Given that the performance difference exists only when running in release mode without a debugger attached, the only explanation I can think of is that the JIT compiler is able to make native code optimizations for the lambda expression that it is not able to perform for the emitted IL dynamic function.

Compiling for release mode (optimizations on) and running without the debugger attached, the lambda is consistently 2x faster than the generated IL dynamic method.

Running the same release-mode optimized build with a debugger attached to the process drops the lambda performance to comparable or worse than the generated IL dynamic method.

The only difference between these two runs is in the behavior of the JIT. When a process is being debugged, the JIT compiler suppresses a number of native code gen optimizations to preserve native instruction to IL instruction to source code line number mappings and other correlations that would be trashed by aggressive native instruction optimizations.

A compiler can only apply special case optimizations when the input expression graph (in this case, IL code) matches certain very specific patterns and conditions. The JIT compiler clearly has special knowledge of the lambda expression IL code pattern and is emitting different code for lambdas than for "normal" IL code.

It is quite possible that your IL instructions do not exactly match the pattern that causes the JIT compiler to optimize the lambda expression. For example, your IL instructions encode the B value as an inline constant, whereas the analogous lambda expression loads a field from an internal captured variable object instance. Even if your generated IL were to mimic the captured field pattern of the C# compiler generated lambda expression IL, it still might not be "close enough" to receive the same JIT treatment as the lambda expression.

As mentioned in the comments, this may well be due to inlining of the lambda to eliminate the call/return overhead. If this is the case, I would expect to see this difference in performance disappear in more complex lambda expressions, since inlining is usually reserved for only the simplest of expressions.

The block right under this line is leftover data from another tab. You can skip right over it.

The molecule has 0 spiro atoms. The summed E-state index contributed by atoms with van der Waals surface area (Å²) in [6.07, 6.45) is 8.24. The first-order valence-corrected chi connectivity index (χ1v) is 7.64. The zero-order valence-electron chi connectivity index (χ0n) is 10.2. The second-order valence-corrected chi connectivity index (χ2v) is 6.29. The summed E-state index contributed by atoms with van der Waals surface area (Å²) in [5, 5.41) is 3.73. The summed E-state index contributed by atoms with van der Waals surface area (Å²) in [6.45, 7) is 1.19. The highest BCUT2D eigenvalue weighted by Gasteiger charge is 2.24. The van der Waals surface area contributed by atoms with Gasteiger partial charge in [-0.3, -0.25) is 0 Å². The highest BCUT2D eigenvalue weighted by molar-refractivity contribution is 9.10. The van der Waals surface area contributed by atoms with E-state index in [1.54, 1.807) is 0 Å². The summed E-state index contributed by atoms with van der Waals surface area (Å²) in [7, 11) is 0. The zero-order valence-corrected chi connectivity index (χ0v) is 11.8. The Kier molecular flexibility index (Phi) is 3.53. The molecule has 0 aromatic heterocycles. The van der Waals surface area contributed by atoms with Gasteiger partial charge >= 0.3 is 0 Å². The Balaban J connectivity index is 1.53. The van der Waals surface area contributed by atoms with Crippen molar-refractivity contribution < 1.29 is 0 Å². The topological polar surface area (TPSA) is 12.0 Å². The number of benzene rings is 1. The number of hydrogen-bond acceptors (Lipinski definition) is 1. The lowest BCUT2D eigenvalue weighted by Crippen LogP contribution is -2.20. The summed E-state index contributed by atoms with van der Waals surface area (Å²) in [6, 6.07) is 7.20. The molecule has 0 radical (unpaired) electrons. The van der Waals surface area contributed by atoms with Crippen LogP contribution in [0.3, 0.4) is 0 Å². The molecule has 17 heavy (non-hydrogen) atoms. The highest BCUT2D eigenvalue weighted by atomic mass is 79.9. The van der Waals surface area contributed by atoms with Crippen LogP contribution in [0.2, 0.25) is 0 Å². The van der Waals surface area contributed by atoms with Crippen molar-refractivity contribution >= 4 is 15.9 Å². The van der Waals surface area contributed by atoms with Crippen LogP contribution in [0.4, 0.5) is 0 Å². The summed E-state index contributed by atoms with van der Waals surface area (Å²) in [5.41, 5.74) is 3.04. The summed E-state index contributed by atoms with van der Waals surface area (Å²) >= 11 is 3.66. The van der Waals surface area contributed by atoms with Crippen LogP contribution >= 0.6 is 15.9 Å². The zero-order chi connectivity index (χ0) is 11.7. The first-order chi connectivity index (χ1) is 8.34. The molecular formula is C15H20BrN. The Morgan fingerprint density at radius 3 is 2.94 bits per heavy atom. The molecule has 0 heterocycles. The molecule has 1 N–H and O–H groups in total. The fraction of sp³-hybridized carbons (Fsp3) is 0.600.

share|improve this answer

The constant 5 was the cause. Why on earth could that be? Reason: When the JIT knows the constant is 5 it does not emit an imul instruction but a lea [rax, rax * 4]. This is a well-known assembly-level optimization. But for some reason, this code executed slower. The optimization was a pessimization.

And the C# compiler emitting a closure prevented the JIT from optimizing the code in that particular way.

Proof: Change the constant to 56878567 and the performance changes. When inspecting the JITed code you can see that an imul is used now.

I managed to catch this by hardcoding the constant 5 into the lambda like this:

    static Func<int, int> EmbedConstFunc2(int b)
    {
        return a => a * 5;
    }

This allowed me to inspect the JITed x86.

Sidenote: The .NET JIT does not inline delegate calls in any way. Just mentioning this because it was falsely speculated this was the case in the comments.

Sidenode 2: In order to receive the full JIT optimization level you need to compile in Release mode and start without debugger attached. The debugger prevents optimizations from being performed, even in Release mode.

Sidenote 3: Although EmbedConstFunc contains a closure and normally would be slower than the dynamically generated method the effect of this "lea"-optimization does more damage and eventually is slower.

share|improve this answer
    
+1: Good spot :) (of the closure) –  leppie Jun 14 '12 at 21:48
1  
You're reading it backwards. The generated method is 2x slower than the lambda expression. Your argument supports the generated method being faster than the lambda expression. –  dthorpe Jun 14 '12 at 21:49
    
Hm ok looks like I got it backwards. I repro'd this for x86 and x64. I inspected the IL code and everything I said looks to be true. Yet, the numbers don't lie! Hm... Visual Studio doesn't let me debug the JITed code of the EmbedConst func. –  usr Jun 14 '12 at 21:57
    
@usr: Now you confusing me too! –  leppie Jun 14 '12 at 22:00
1  
@leppie, this looks like the JITed code of the lambda body. You can't get to the JITed code of the generated method though. –  usr Jun 14 '12 at 22:14

lambda is not faster than DynamicMethod. It is based on. However, static method is faster than instance method but delegate create for static method is slower than delegate create for instance method. Lambda expression build a static method but use it like instance method by adding as first paameter a "Closure". Delegate to static method "pop" stack to get rid of non needed "this" instance before "mov" to real "IL body". in case of delegate for instance method "IL body" is directly hit. This is why a delegate to an hypotetic static method build by lambda expression is a faster (maybe a side effect of delegate pattern code sharing beetween instance/static method)

The performance issue can be avoid by adding an unused first argument (Closure type for example) to DynamicMethod and call CreateDelegate with explicit target instance (null can be used).

var myDelegate = DynamicMethod.CreateDelegate(MyDelegateType, null) as MyDelegateType;

http://msdn.microsoft.com/fr-fr/library/z43fsh67(v=vs.110).aspx

Tony THONG